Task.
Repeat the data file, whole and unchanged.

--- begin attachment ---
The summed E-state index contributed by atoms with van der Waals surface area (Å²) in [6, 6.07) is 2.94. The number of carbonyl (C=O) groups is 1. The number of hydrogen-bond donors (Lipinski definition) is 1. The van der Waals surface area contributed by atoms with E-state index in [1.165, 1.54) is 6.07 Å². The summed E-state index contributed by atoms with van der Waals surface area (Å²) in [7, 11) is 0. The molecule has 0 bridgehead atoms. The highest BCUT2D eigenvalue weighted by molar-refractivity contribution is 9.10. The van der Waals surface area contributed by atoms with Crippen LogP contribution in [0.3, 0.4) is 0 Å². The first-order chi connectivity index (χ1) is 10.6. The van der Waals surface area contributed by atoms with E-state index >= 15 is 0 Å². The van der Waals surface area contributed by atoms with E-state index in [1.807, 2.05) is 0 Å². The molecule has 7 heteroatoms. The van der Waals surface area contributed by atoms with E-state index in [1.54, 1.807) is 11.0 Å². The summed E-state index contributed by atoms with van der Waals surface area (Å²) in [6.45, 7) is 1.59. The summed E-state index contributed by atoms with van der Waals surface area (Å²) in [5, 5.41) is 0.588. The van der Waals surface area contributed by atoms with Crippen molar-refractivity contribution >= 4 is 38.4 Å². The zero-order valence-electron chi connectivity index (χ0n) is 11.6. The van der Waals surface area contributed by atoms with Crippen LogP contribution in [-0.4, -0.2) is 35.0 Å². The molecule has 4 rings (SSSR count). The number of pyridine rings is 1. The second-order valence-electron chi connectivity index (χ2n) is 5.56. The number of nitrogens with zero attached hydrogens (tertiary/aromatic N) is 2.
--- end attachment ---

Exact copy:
The summed E-state index contributed by atoms with van der Waals surface area (Å²) in [6, 6.07) is 2.94. The number of carbonyl (C=O) groups is 1. The number of hydrogen-bond donors (Lipinski definition) is 1. The van der Waals surface area contributed by atoms with E-state index in [1.165, 1.54) is 6.07 Å². The summed E-state index contributed by atoms with van der Waals surface area (Å²) in [7, 11) is 0. The molecule has 0 bridgehead atoms. The highest BCUT2D eigenvalue weighted by molar-refractivity contribution is 9.10. The van der Waals surface area contributed by atoms with Crippen LogP contribution in [0.3, 0.4) is 0 Å². The first-order chi connectivity index (χ1) is 10.6. The van der Waals surface area contributed by atoms with E-state index >= 15 is 0 Å². The van der Waals surface area contributed by atoms with E-state index in [1.807, 2.05) is 0 Å². The molecule has 7 heteroatoms. The van der Waals surface area contributed by atoms with E-state index in [1.54, 1.807) is 11.0 Å². The summed E-state index contributed by atoms with van der Waals surface area (Å²) in [6.45, 7) is 1.59. The summed E-state index contributed by atoms with van der Waals surface area (Å²) in [5, 5.41) is 0.588. The van der Waals surface area contributed by atoms with Crippen molar-refractivity contribution >= 4 is 38.4 Å². The zero-order valence-electron chi connectivity index (χ0n) is 11.6. The van der Waals surface area contributed by atoms with Crippen LogP contribution in [-0.4, -0.2) is 35.0 Å². The molecule has 4 rings (SSSR count). The number of pyridine rings is 1. The second-order valence-electron chi connectivity index (χ2n) is 5.56. The number of nitrogens with zero attached hydrogens (tertiary/aromatic N) is 2.